"Audits need to be shielded from the public because...it's simply not in the best interest of the public to have that information..."
CBS 11 News (Dallas/Fort Worth)
Some call it the fox guarding the hen house. The North Texas Tollway Authority (NTTA), that runs local toll roads, now wants its own legal system.
State Senator John Carona authored a bill working its way through the legislature. He believes the bill will streamline the legal process and relieve the Justice of the Peace Courts from hearing tollway cases. NTTA Interim Executive Director, Janice Davis, agrees "We are going after those people who have fines between $60 to $600."
Tollway riders like Warren Norred think the bill is a bad idea. "I think the layman's term for that is kangaroo court," he said.
Senate Bill 882 is causing all the controversy. It would allow the NTTA to create an administrative adjudication hearing procedure and appoint its own "judge" to rule on fines. NTTA officials say the person hearing cases will be employed by the NTTA. When asked if they see a conflict of interest with the judge being an employee of the NTTA and hearing cases related to tollway violations, Davis stated "no not at all."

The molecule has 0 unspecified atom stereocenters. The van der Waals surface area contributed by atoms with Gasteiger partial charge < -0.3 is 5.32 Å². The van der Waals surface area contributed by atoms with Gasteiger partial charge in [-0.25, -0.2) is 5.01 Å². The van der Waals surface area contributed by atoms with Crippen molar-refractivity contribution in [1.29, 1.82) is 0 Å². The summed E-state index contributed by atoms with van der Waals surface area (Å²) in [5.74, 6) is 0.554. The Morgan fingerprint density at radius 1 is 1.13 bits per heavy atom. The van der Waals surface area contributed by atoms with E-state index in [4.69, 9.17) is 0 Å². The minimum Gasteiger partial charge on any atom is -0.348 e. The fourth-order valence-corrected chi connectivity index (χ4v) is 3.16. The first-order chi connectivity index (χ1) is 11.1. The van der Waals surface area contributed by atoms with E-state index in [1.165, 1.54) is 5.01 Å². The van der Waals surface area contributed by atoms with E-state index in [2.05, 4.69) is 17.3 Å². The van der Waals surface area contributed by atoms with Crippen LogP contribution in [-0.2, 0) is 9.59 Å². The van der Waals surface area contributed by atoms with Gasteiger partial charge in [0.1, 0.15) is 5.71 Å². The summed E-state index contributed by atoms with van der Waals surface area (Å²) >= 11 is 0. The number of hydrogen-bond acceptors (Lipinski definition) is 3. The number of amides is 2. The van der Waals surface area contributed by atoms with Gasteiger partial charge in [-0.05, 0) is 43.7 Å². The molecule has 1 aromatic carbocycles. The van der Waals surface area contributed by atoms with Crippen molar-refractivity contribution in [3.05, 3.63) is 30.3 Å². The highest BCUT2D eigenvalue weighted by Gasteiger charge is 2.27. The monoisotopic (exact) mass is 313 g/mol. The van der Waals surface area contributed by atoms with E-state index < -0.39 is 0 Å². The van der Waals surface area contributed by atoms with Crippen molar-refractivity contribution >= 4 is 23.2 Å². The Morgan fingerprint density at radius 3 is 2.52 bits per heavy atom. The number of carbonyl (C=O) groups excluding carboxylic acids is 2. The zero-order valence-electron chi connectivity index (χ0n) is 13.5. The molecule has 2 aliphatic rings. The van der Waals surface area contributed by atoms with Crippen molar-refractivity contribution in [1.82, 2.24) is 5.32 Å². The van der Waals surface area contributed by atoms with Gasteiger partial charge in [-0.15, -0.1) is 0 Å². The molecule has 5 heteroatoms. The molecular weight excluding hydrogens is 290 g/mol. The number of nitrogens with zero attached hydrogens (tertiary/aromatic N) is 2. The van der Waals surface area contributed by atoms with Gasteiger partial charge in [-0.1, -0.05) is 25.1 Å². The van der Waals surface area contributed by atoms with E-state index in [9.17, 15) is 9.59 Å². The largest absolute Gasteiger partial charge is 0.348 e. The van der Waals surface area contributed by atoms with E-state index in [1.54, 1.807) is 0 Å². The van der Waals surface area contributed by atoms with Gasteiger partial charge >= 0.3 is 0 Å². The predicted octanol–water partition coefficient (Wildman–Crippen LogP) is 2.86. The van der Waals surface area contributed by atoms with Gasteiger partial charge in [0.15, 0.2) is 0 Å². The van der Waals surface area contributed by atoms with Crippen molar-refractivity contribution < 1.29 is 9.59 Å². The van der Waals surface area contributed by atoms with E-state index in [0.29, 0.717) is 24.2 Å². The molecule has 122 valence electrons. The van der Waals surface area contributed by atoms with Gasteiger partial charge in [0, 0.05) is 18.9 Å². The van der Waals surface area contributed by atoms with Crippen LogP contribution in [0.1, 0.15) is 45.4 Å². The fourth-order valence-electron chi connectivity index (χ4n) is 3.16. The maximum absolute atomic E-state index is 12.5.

But a close reading of the bill shows lawmakers aren't just creating a kind of "court." They are also trying to give the NTTA special power; allowing them to hide some audit working papers from the public. If the bill passes taxpayers might never be able to see how some of their money is spent.
Read Senate Bill 882 in its entirety.
Davis says the draft audits need to be shielded from the public because, "It could interfere with the way they ride our toll road - what they do to avoid paying tolls and it's simply not in the best interest of the public to have that information available to everyone".
State Senator Carona disagrees and said we have an "obligation to tighten up the oversight of the NTTA." Carona is specifically referring to a tollway junket to Vienna, Austria. In October 2007, CBS 11 News followed some top tollway executives and board members to Europe. They flew first and business class using tollway money. Instead of attending a conference on tollways, some board members spent the day touring the sights and shopping. And they were reimbursed for meals using tollway funds, although they were eating for free.
The NTTA says, based on estimates using this year's numbers, there could be a little over 400,000 candidates for the administrative court process. The said individuals would have had to ignored 3 requests for payment, which is a 75-day process.
To avoid becoming part of the NTTA court process, NTTA officials recommend that drivers pay toll costs when they receive a request for payment or getting a Toll Tag which saves 45-percent off the cash price.
The NTTA plans to model the court based on how other toll roads operate in Texas. Violators would still be able to able appeal their case to a Justice of the Peace court.
Currently Senate Bill 882 is in front of the house committee on transportation.
Click here for more on Bill 882.
© 2009 CBS-TV: www.cbs11tv.com
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